The Washington Fish and Wildlife Commission will hold a special meeting September 16 in Wenatchee to adopt rules governing the use of dogs to remove cougars when there are ongoing public safety problems.
The meeting starts at 1 p.m. in the Columbia River Room of the Red Lion Hotel, 1225 N. Wenatchee Ave. Public input will be taken at the meeting following presentation of the proposed rules.
The proposed rules were developed by Washington Department of Fish and Wildlife (WDFW) staff in response to legislation passed earlier this year. The bill, ESSB 5001, directed the commission to authorize the use of dogs for the controlled removal of cougars within areas of specific game management units (GMUs) to meet public safety needs.
Although the state already has a general cougar season August 1 through March 15 for hunting without the use of dogs, the new legislation calls for dog use in specific cougar problem areas. The legislation is strictly intended as a cougar management tool to be used when other alternatives are inadequate. It is not intended as a means to increase recreational opportunity. Statewide hunting of cougars with dogs was eliminated by a voter initiative in 1996.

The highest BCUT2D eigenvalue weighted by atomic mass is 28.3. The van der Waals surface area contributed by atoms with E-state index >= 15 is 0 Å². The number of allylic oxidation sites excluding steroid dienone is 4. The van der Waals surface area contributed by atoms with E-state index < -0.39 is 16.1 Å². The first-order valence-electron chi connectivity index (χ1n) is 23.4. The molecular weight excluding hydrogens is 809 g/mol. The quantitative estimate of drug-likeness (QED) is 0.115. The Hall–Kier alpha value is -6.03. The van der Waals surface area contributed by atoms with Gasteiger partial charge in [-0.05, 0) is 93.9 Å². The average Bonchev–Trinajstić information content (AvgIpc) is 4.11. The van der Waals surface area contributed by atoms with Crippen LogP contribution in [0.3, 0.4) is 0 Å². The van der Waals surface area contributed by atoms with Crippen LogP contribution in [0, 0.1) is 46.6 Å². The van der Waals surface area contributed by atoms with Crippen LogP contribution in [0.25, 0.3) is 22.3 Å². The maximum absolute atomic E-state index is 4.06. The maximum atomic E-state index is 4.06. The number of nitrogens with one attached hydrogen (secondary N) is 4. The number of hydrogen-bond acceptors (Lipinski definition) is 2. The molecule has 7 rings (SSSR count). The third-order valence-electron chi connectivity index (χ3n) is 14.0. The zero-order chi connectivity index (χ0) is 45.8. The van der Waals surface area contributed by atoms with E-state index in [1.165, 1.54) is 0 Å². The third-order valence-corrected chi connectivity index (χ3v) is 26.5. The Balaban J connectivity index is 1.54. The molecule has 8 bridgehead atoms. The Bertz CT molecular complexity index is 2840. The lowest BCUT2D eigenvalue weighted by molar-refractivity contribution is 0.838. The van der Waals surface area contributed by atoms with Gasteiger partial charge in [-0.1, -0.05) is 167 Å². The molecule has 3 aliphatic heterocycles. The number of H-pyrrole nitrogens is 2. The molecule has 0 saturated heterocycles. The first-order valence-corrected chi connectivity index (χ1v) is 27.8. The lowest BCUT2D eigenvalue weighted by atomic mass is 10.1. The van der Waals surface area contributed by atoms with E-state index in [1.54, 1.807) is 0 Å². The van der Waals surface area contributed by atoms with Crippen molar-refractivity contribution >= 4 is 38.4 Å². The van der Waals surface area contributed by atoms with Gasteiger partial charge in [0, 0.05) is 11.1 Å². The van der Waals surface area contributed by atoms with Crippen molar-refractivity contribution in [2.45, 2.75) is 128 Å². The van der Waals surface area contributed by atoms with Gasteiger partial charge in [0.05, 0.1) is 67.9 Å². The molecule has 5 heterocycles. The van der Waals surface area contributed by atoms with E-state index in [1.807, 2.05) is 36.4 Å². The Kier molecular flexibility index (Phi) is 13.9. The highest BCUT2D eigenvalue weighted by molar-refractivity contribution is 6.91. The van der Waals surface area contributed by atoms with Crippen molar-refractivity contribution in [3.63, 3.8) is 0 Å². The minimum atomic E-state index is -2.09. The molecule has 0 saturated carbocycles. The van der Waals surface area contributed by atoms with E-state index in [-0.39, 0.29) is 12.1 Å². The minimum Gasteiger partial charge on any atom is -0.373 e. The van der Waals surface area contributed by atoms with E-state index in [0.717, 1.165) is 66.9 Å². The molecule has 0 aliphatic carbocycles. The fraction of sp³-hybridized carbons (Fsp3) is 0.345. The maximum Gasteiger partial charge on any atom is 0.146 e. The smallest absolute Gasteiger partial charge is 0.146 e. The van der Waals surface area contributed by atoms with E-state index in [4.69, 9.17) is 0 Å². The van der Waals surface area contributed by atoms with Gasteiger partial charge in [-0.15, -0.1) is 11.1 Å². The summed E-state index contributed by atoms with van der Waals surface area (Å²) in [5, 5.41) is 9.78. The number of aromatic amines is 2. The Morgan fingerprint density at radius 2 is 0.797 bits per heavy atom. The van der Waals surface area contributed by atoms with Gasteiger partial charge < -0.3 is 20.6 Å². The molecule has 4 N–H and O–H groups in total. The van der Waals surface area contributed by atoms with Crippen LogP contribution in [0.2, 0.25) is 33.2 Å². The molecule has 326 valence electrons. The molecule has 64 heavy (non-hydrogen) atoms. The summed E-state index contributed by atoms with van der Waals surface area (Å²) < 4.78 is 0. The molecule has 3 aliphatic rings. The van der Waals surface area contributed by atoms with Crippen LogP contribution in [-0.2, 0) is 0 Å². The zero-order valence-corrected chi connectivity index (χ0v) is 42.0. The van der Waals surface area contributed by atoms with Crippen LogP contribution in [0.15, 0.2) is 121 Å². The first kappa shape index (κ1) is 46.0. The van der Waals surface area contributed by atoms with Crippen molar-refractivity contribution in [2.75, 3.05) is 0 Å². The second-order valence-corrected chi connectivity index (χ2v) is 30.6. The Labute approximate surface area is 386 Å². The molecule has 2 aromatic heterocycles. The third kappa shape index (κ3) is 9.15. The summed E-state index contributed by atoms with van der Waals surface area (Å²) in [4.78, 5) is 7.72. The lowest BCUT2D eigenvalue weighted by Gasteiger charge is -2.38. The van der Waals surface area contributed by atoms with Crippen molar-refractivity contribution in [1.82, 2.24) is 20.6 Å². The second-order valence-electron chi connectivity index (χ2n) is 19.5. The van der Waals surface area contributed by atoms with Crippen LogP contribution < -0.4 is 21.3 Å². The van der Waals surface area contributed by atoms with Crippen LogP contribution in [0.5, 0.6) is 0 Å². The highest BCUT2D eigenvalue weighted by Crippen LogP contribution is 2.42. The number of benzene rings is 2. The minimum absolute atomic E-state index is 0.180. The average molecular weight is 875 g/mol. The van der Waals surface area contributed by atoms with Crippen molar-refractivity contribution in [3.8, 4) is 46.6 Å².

In drafting the rules, WDFW staff examined the frequency and distribution of recent cougar complaints, including human encounters and pet and livestock kills or injuries. They also examined the habitat surrounding the area where the complaint occurred to determine its ability to support cougars. Using this data, WDFW staff determined how many cougars should be removed from a particular area.
Under the staff proposal, the commission will be asked to allow the WDFW director to issue 74 cougar removal permits in the 17 game management units (GMUs) that had the highest complaint levels in 1999. The commission would have to approve any additional permits in subsequent years. The GMUS and proposed permit levels that will be discussed September 16 are as follows. In four of the GMUs - Blue Creek, Coyle, Kitsap and Puyallup - the cougars would be removed by WDFW enforcement officers because the areas are heavily populated or pose other challenging conditions.